Takings[change | change source]

The Takings Clause of the Fifth Amendment states "private property [shall not] be taken for public use, without just compensation."[12] The Fifth Amendment restricts only the federal government. The Fourteenth Amendment extended this clause to include actions taken by State and local governments.[12] Whenever the government wants to buy property for public use, they make an offer to the owner. If the owner does not want to sell the property, the government can take them to court and exercise a power called eminent domain.[12] The name comes from the Latin term dominium eminens (meaning supreme lordship). The court then condemns the property (meaning say it can no longer be occupied by people). This allows the government to take over the property, but must pay "just compensation" to the owner. In other words, the government body must pay what the property is worth.[12]

A case heard before the U.S. Supreme Court, Kelo v. City of New London, 545 U.S. 469 (2005), was decided in favor of allowing the use of eminent domain to transfer land from one private owner to another private owner.[13] The court upheld the city of New London, Connecticut's proposed use of the petitioner's private property qualifies as a "public use" fell within the meaning of the Takings Clause.[13] The city felt the property was in poor condition and the new owner would improve it. This extension of the Takings Clause has been very controversal.[b]

Notes[change | change source]

  1. When a person testifies in a court of law they are always required to give an oath to tell the truth. The penalty for lying under oath is called perjury.[7]
  2. An example is Donald Trump who has repeatedly used eminent domain to take over private property when the owner refuses to sell to him.[14] One instance in particular involved Trump wanting to build a parking lot for limousine parking next to (at that time) his Trump Plaza Hotel and Casino.[14] Three owners of properties refused to sell to him.[14] Trump asked the Casino Reinvestment Development Authority (CRDA) to take over the properties.[14] In one case the CRDA offered $174,000 for a property worth $500,000, then told the owner to leave.[14] The case, Casino Reinvestment Development Authority V. Banin, was heard in the New Jersey Superior Court and Trump and the CRDA lost their case.[15] However, as of 2003, state and local governments have used eminent domain to take well over 10,000 homes and businesses then turn them over to private investors.[16] Between 1998 and 2002, courts have sided with the original owners in only about 40 percent of eminent domain lawsuits.[16]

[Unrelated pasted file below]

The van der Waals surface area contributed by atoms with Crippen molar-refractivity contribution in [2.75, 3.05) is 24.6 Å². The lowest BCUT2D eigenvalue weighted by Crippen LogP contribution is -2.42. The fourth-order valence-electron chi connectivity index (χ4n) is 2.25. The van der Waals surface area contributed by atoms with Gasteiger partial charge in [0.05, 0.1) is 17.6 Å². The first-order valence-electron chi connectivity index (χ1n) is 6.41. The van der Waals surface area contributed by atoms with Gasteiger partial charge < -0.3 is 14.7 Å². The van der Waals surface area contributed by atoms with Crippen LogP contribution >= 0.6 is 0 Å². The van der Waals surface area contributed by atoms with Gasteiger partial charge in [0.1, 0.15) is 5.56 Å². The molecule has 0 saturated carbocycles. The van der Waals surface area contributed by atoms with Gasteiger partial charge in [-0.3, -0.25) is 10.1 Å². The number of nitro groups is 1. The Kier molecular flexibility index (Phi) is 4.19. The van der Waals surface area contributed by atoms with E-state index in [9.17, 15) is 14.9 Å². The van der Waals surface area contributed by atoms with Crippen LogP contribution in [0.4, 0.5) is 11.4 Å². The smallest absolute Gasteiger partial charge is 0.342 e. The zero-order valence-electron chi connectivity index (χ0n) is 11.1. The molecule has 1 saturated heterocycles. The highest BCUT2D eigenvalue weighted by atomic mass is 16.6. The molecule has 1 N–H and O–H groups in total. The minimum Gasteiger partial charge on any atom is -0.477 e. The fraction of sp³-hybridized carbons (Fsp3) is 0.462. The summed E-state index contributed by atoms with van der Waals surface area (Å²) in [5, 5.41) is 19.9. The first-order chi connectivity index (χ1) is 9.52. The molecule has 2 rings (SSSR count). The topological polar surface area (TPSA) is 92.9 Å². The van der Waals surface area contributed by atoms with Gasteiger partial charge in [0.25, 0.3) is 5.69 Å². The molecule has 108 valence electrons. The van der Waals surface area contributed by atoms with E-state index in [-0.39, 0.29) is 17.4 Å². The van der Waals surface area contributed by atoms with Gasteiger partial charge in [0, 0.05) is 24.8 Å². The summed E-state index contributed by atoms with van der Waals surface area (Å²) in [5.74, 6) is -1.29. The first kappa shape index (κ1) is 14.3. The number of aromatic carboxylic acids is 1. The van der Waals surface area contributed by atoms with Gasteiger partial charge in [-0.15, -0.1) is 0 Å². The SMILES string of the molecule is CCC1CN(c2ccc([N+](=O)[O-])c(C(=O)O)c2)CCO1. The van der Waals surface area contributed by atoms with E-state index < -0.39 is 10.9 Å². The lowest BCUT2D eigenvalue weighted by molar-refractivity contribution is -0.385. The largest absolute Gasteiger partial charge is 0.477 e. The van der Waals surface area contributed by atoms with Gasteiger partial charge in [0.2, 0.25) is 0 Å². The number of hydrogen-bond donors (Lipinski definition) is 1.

References[change | change source]

  1. 1.0 1.1 1.2 1.3 1.4 1.5 1.6 1.7 "Fifth Amendment". Cornell University Law School. Retrieved 4 February 2016.
  2. "Bill of Rights". The National Archives. Retrieved 4 February 2016.
  3. "infamous crime". Merriam-Webster, Incorporated. Retrieved 4 February 2016.
  4. "How a grand jury works". The Economist Newspaper Limited. 7 December 2014. Retrieved 4 February 2016.
  5. Stephen Vincent Benét. A treatise on military law and the practice of courts-martial (New York: D. Van Nostrand, 1864), p. 97
  6. 6.0 6.1 "Taking the 5th". Lawyers.com. Retrieved 6 February 2016.
  7. "Perjury". FindLaw. Retrieved 6 February 2016.
  8. "Fifth Amendment". The Free Dictionary/Farlex. Retrieved 6 February 2016.
  9. ""Pleading the Fifth" and Miranda Warnings". Lawyers.com. Retrieved 6 February 2016.
  10. "Primary Documents in American History; 14th Amendment to the U.S. Constitution". The Library of Congress. Retrieved 7 February 2016.
  11. 11.0 11.1 11.2 Roger A. Fairfax; John C. Harrison. "The Fifth Amendment Due Process Clause". National Constitution Center. Retrieved 7 February 2016.
  12. 12.0 12.1 12.2 12.3 "CPR Perspective: The Takings Clause of the Fifth Amendment". The Center for Progressive Reform. Retrieved 7 February 2016.
  13. 13.0 13.1 "Kelo v. New London [04-108]". FindLaw. Retrieved 7 February 2016.
  14. 14.0 14.1 14.2 14.3 14.4 Ilya Somin (20 August 2015). "Donald Trump's history of eminent domain abuse". The Washington Post. Retrieved 7 February 2016.
  15. "Casino Reinvestment Development Authority V. Banin". FindLaw. Retrieved 7 February 2016.
  16. 16.0 16.1 Alexandra Marks (9 May 2003). "Eminent domain and private gain". The Christian Science Monitor. Retrieved 7 February 2016.